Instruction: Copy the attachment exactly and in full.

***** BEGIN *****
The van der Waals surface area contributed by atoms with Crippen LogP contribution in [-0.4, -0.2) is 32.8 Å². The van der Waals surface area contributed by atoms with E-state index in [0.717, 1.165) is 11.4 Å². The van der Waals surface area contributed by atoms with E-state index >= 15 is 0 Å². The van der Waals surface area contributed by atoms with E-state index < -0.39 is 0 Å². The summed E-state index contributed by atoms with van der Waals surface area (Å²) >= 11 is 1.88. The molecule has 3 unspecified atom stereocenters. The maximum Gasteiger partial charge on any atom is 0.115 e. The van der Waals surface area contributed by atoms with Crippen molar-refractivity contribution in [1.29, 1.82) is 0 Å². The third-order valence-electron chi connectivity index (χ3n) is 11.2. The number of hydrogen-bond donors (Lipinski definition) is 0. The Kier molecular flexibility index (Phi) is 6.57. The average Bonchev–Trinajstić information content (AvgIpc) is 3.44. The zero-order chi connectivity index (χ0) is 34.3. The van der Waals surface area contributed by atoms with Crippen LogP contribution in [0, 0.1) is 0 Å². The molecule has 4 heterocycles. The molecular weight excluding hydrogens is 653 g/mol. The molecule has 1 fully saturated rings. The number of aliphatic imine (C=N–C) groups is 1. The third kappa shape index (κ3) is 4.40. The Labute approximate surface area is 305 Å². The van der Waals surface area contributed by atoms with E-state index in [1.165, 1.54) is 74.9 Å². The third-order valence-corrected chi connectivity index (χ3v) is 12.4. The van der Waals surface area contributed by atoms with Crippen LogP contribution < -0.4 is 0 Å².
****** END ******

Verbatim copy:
The van der Waals surface area contributed by atoms with Crippen LogP contribution in [-0.4, -0.2) is 32.8 Å². The van der Waals surface area contributed by atoms with E-state index in [0.717, 1.165) is 11.4 Å². The van der Waals surface area contributed by atoms with E-state index >= 15 is 0 Å². The van der Waals surface area contributed by atoms with E-state index < -0.39 is 0 Å². The summed E-state index contributed by atoms with van der Waals surface area (Å²) >= 11 is 1.88. The molecule has 3 unspecified atom stereocenters. The maximum Gasteiger partial charge on any atom is 0.115 e. The van der Waals surface area contributed by atoms with Crippen molar-refractivity contribution in [1.29, 1.82) is 0 Å². The third-order valence-electron chi connectivity index (χ3n) is 11.2. The number of hydrogen-bond donors (Lipinski definition) is 0. The Kier molecular flexibility index (Phi) is 6.57. The average Bonchev–Trinajstić information content (AvgIpc) is 3.44. The zero-order chi connectivity index (χ0) is 34.3. The van der Waals surface area contributed by atoms with Crippen LogP contribution in [0, 0.1) is 0 Å². The molecule has 4 heterocycles. The molecular weight excluding hydrogens is 653 g/mol. The molecule has 1 fully saturated rings. The number of aliphatic imine (C=N–C) groups is 1. The third kappa shape index (κ3) is 4.40. The Labute approximate surface area is 305 Å². The van der Waals surface area contributed by atoms with E-state index in [1.165, 1.54) is 74.9 Å². The third-order valence-corrected chi connectivity index (χ3v) is 12.4. The van der Waals surface area contributed by atoms with Crippen LogP contribution < -0.4 is 0 Å².